I just did an interview for the Office 2.0 Podcast Jam.
The interviewer, Anne Zelenka, was very nice. She has a great blog you should check out, by the way. She writes and is interested in many of the same topics as I am. Anyway, Anne found my little blog here and asked me to contribute a podcast to the jam about our Salesforce implementation and the way we’ve hobbled together a viable technology plan for C3.
I agreed, but I just didn’t have the time to pull a recording together. Super rushed is not the way to do something you’ve never done before. Anne offered to record an interview with me via Skype instead, so that’s exactly what we just did. It should be on the site tomorrow. Looking at the contributor list…wow, I’m in amazing company.
I hope I don’t sound like a babbling idiot. I didn’t want to script out my answers word-for-word, but I gave myself talking points to use as a guide. I think I got most of them, but I know I have a tendency to talk too fast. The mouth sometimes goes faster than the brain (or someone else’s ear) can keep up. In meetings, I consciously check myself when I speak. This being my very first recorded interview, I don’t think I thought, “shut up, you babbling fool” often enough.
Anyway, if you’re here to connect the blog with the voice, here’s the main points I was trying to make:
- Running a small nonprofit presents many of the same challenges as running a small business. I’m talking the long tail here, not the American Cancer Society or the Livestrongs. Most nonprofits are more like us than the big fellas. Nonprofits are typically started by folks with a lot of knowledge and passion, but not a lot of business sense. That comes later as the organization learns from its mistakes. How many times have folks volunteered to help a small nonprofit but never heard back? Often, it isn’t that the organization isn’t interested, or doesn’t want their help. It’s that the information is coming in so fast and from so many different sources that they can’t keep up. We are trying to avoid that from the start.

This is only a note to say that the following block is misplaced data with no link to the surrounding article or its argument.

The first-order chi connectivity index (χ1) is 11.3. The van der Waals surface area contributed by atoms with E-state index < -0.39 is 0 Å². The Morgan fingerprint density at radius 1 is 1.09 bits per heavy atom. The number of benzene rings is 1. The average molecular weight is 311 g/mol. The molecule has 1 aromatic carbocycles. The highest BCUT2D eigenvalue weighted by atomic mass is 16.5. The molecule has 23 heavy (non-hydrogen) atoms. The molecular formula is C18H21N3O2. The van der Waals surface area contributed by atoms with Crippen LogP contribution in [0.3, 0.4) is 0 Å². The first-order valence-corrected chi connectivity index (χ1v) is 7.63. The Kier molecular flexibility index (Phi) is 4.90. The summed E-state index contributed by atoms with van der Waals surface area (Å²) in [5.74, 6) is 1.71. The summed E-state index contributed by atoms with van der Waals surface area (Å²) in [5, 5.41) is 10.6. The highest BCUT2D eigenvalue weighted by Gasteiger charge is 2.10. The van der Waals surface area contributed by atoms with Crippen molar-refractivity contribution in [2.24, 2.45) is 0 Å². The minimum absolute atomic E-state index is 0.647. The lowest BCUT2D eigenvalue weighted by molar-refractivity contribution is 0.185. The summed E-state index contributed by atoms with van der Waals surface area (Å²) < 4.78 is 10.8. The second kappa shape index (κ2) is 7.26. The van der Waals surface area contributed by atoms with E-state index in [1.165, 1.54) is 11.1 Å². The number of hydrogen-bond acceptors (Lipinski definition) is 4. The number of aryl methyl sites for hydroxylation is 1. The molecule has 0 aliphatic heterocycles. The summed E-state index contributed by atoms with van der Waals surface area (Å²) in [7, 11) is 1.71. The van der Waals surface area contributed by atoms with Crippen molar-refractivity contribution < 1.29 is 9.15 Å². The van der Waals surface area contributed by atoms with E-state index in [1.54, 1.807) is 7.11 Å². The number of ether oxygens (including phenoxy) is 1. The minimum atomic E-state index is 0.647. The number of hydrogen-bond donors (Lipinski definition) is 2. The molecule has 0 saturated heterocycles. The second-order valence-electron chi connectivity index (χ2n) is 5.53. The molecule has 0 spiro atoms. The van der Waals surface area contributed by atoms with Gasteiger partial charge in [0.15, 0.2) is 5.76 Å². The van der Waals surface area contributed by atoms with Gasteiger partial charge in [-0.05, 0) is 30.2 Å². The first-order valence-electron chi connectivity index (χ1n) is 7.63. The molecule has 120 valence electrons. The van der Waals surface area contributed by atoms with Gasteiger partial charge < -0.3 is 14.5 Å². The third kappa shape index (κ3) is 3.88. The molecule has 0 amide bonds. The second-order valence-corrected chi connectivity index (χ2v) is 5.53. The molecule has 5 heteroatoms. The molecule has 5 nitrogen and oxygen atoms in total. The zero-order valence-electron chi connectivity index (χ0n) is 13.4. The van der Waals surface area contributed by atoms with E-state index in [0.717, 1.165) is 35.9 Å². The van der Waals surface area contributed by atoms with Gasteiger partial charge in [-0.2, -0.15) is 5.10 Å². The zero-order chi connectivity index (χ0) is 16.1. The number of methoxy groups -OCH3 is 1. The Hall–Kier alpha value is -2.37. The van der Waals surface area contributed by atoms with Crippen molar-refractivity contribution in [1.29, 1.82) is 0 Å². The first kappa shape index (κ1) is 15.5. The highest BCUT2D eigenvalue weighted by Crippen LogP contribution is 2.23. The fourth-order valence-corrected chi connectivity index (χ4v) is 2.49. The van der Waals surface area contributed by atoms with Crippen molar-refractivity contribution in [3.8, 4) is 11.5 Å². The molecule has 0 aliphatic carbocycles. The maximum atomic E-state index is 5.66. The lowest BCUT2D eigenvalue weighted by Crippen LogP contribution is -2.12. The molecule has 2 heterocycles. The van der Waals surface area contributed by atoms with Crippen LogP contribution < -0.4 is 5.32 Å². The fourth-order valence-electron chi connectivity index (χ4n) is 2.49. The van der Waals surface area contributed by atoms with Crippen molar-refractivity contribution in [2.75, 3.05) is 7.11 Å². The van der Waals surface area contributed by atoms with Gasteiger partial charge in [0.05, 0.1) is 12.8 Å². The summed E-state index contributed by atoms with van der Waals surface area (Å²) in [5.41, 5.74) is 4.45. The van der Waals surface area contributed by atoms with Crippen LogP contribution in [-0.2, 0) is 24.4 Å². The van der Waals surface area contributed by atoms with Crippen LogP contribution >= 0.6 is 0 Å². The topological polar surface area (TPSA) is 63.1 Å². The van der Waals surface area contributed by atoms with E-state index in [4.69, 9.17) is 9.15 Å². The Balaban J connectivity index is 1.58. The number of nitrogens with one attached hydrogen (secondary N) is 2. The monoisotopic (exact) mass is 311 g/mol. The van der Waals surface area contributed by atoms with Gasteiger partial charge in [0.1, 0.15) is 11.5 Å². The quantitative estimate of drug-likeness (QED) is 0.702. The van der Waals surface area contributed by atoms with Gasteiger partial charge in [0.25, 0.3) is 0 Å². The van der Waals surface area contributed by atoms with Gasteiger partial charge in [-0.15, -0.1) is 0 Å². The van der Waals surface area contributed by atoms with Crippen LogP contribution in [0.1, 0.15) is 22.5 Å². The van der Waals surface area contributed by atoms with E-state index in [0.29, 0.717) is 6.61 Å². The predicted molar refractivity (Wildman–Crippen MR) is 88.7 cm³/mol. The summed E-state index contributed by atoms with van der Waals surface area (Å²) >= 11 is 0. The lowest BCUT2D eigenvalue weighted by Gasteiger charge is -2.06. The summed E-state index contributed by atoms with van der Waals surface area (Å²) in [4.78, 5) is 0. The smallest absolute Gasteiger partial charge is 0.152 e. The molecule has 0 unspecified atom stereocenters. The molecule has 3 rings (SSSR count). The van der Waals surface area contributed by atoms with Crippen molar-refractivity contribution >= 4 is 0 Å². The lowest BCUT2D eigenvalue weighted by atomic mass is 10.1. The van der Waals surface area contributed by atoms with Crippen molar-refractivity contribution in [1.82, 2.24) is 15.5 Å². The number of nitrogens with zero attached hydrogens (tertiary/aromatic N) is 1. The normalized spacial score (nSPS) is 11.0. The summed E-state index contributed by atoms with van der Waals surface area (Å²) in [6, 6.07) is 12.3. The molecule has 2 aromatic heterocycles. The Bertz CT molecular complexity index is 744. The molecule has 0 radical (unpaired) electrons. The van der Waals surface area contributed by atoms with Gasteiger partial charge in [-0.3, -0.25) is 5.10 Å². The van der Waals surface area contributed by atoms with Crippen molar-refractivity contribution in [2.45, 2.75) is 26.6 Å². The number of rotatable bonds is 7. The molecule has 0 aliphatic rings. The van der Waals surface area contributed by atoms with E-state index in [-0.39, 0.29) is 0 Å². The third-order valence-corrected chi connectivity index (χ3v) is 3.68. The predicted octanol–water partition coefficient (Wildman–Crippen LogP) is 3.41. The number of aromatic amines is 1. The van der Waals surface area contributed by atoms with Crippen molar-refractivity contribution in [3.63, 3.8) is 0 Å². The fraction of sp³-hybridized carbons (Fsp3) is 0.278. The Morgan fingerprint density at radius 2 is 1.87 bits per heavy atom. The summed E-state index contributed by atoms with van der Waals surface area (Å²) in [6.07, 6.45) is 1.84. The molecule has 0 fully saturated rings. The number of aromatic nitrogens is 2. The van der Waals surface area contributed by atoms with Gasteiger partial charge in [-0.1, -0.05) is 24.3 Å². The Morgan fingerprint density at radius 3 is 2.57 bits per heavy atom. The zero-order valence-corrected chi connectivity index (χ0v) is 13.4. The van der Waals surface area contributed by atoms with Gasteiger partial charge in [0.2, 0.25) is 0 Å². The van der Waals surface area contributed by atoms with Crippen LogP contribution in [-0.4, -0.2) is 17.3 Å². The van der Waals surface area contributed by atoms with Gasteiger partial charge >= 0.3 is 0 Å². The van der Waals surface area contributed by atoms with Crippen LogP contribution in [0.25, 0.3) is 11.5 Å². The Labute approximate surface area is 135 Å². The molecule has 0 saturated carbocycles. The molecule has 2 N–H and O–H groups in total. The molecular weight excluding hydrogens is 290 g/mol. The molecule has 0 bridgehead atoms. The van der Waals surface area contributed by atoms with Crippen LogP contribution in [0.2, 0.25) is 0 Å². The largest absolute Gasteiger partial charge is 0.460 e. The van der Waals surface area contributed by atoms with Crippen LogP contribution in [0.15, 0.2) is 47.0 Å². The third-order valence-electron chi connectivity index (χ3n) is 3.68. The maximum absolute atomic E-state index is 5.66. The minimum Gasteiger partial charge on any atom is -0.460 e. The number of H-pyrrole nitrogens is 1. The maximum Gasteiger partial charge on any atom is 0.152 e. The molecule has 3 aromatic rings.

- Salesforce is doing an incredible service for the nonprofit community. Nonprofits need to keep an open mind when looking at technology. Many tools that weren’t designed for nonprofits can be adapted, sometimes quite easily, if you’re willing and able to read between the lines.
- Don’t pay for what you don’t use, but at the same time you have to imagine what would happen if you suddenly had 10 times as many records or interactions as you do now. Is the system scalable without additional investiment? At C3, we are constantly playing the “what if so-and-so fell off the face of the earth? Would we still be able to (whatever)?” game. With Salesforce, it’s our organization’s “brain dump.” We have no fear that our organization’s information will outgrow the technology’s capacity. Salesforce is not going anywhere. That’s comforting, and allows us to concentrate on our mission and not tripping over the technology.
- Work with good people. Learn from other people’s mistakes before you make them yourself. We were fortunate that my instinct led me to choose Theikos for our implementation and they sub-contracted with Meghan Morrison. As I said the interview, working with a consultant allowed us to get done in 4-6 weeks what would have taken a year of my time to learn on my own. It’s important to work with a consultant that will teach you to fish. Meghan not only answered every question, she gave me the theory behind the answer. By the time our contract with her was over, I felt very confident that I could handle the application on our own.